Regular visitors to the Fauna & Flora International (FFI) website will have noticed a pattern emerging when it comes to good news stories originating in Vietnam. Almost invariably, these stories relate to the positive progress that FFI and partners have made with primate conservation: reversing the decline of Delacour’s langur; a turnaround in fortunes for Tonkin snub-nosed monkeys; critically endangered crested gibbons on an upward curve.
Sadly, the outlook for most of the country’s other mammal species appears less rosy. Many of Vietnam’s forests, including those benefiting from formal protection, are under relentless pressure from snaring and hunting. Species after species faces a very uncertain future, either hoovered up in the name of traditional medicine or – a more recent phenomenon – snared and sold to satisfy the persistent demand for wild meat in urban restaurants.
Gratifyingly, however, it appears that the doom-laden reports of total biodiversity meltdown may be exaggerated. A programme of camera trapping at secret locations in Vietnam, gathering evidence needed to support designation of new protected areas, has revealed the presence of numerous threatened species that were believed to have been virtually obliterated by poaching.
Foremost among these is the critically endangered Sunda pangolin, one of eight scaly anteater species that, collectively, have the dubious distinction of being the world’s most trafficked mammals. Three pangolin photos, captured along with thousands of snapshots of other elusive and endangered species, were a particular cause for celebration.
On the one hand, the fact that a trio of camera-trap photos can trigger such unbridled excitement within the conservation community is a sad reflection on the pitiful present-day plight of the pangolin. Conversely, the triptych of images can be seen as a sign that all is not lost for these endearing termite terminators. Despite the widespread plundering, they are evidently still clinging on in some of the country’s remotest and least accessible wildlife havens.
Josh Kempinski, head of FFI’s Vietnam programme, is encouraged by the findings to date: “After recent, sensationalist headlines regarding Vietnam’s ‘empty forests’ it’s deeply satisfying to prove that it isn’t true. The challenges are immense, for sure, but most wildlife is resilient, and will rebound – if we just give it a chance to recover.”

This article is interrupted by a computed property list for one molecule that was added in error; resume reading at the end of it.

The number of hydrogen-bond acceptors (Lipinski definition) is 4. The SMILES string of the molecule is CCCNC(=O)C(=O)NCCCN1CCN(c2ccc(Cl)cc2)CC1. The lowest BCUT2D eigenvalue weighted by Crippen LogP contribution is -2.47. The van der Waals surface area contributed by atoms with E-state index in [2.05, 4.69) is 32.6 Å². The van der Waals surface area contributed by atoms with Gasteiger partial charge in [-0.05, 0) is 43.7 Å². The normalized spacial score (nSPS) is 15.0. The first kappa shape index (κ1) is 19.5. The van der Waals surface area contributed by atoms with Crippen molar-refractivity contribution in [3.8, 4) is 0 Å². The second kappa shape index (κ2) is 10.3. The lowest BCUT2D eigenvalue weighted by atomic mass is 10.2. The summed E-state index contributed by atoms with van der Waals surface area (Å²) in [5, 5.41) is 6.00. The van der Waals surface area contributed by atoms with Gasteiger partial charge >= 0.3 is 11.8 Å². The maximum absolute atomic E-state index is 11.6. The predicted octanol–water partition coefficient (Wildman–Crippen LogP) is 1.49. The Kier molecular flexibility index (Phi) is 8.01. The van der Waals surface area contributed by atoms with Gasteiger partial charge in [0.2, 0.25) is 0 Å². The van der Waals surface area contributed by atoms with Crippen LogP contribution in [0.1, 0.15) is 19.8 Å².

Concern for the safety of these animals precludes us from pinpointing the pangolins’ precise location. These shambling, sticky-tongued denizens of the dark would be a prime target for poachers seeking a quick profit. Our immediate priority is to work with the Vietnamese government to strengthen protection for the areas that still harbour viable populations of threatened species, which could include pangolins.
At the same time, we are working to tackle the rampant illegal trade in pangolins and other endangered species in Vietnam. In February, FFI was among 14 conservation organisations that signed an open letter to Prime Minister Nguyen Xuan Phuc, urging the government to identify and close markets and other locations where wildlife is sold illegally.
The recent announcement that the Ministry of Agriculture and Rural Development has been ordered to draft an urgent directive banning illegal wildlife trade and consumption is welcome news, and demonstrates that Vietnam is showing real leadership in addressing this clear and present danger to biodiversity and to human health.
We look forward to working closely with the authorities to support strict enforcement of the new directive, and to realising our vision of a Vietnam in which a trio of camera-trapped pangolins elicits an appreciative smile rather than a full-blown fanfare and calls for a national holiday.